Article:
Suboptimal Choice Behaviour in Hens
Ngatai, K. L. (2013). Suboptimal Choice Behaviour in Hens (Thesis, Master of Applied Psychology (MAppPsy)). University of Waikato, Hamilton, New Zealand. Retrieved from https://hdl.handle.net/10289/8714
Permanent Research Commons link: https://hdl.handle.net/10289/8714
Choice performances of six Brown Shaver hens were studied across three series of conditions, using a partial replication of Stagner and Zentall’s (2010) procedure. Hens chose between two alternatives during choice-trials. Choice of the low-probability alternative provided one of two stimuli that reliably predicted 100% reinforcement on 20% of the trials, and 0% reinforcement on the remaining 80% of trials. Choice of the non-discriminative alternative provided one of two unreliable stimuli that non-differentially signalled 50% reinforcement, regardless of the stimulus presented. In Conditions 1-4 and Condition 6, the stimuli and reinforcement contingencies associated with the side keys were repeatedly reversed across conditions. In Condition 5, stimulus and reinforcement contingencies were each equated at 50%. Results replicated Stagner and Zentall’s (2010) findings demonstrating that choice for the low-probability alternative for most hens remained almost exclusive across reversals, except Condition 5 where previous choice performances for all subjects, was disrupted. In Conditions 7-11, the reliability of the low-probability stimuli was gradually decreased across conditions. Results showed that the decreasing reliability of the low-probability stimuli did not deter many hens from choosing suboptimally. Conditions 12 and 13 reversed Conditions 8 and 11, respectively. Results showed that choice performances for most hens in Condition 13 varied considerably from Condition 11. The main finding from this study is that hens do not exclusively choose signals that reliably signal a reinforcing outcome. This is because choice for the low-probability alternative for many hens was not affected when the reliability of those signals decreased. This suggests that the signals themselves may be more reinforcing than their subsequent outcome which may have implications for human gambling behaviour.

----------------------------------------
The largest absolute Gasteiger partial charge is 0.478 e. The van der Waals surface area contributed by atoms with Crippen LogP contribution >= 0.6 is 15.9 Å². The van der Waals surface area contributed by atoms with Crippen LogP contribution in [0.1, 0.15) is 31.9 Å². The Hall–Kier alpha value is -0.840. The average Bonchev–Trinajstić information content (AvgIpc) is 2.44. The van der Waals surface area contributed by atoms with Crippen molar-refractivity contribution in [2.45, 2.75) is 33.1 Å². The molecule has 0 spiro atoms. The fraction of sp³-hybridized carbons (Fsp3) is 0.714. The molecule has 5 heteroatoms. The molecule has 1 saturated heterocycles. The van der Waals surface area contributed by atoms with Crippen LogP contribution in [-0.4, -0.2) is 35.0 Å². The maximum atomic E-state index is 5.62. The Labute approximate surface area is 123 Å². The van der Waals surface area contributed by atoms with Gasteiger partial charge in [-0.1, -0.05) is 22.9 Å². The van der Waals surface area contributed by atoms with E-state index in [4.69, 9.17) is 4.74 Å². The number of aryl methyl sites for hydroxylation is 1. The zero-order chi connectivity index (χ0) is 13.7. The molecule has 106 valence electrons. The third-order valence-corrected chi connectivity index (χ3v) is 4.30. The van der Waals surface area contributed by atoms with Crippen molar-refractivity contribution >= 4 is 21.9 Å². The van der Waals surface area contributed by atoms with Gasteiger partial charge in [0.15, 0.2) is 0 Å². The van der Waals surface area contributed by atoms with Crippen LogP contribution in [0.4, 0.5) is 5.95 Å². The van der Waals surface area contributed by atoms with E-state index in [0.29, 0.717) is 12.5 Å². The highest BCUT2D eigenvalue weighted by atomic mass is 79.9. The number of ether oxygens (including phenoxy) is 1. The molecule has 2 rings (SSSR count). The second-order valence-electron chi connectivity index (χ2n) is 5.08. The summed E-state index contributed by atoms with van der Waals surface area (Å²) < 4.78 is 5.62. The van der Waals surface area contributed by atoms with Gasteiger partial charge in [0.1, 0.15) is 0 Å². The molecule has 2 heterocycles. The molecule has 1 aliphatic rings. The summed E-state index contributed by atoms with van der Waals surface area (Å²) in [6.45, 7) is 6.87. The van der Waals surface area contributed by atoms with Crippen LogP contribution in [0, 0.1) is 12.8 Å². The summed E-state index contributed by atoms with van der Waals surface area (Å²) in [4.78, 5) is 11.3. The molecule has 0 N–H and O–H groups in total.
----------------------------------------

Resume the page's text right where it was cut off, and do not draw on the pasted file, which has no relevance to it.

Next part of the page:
University of Waikato
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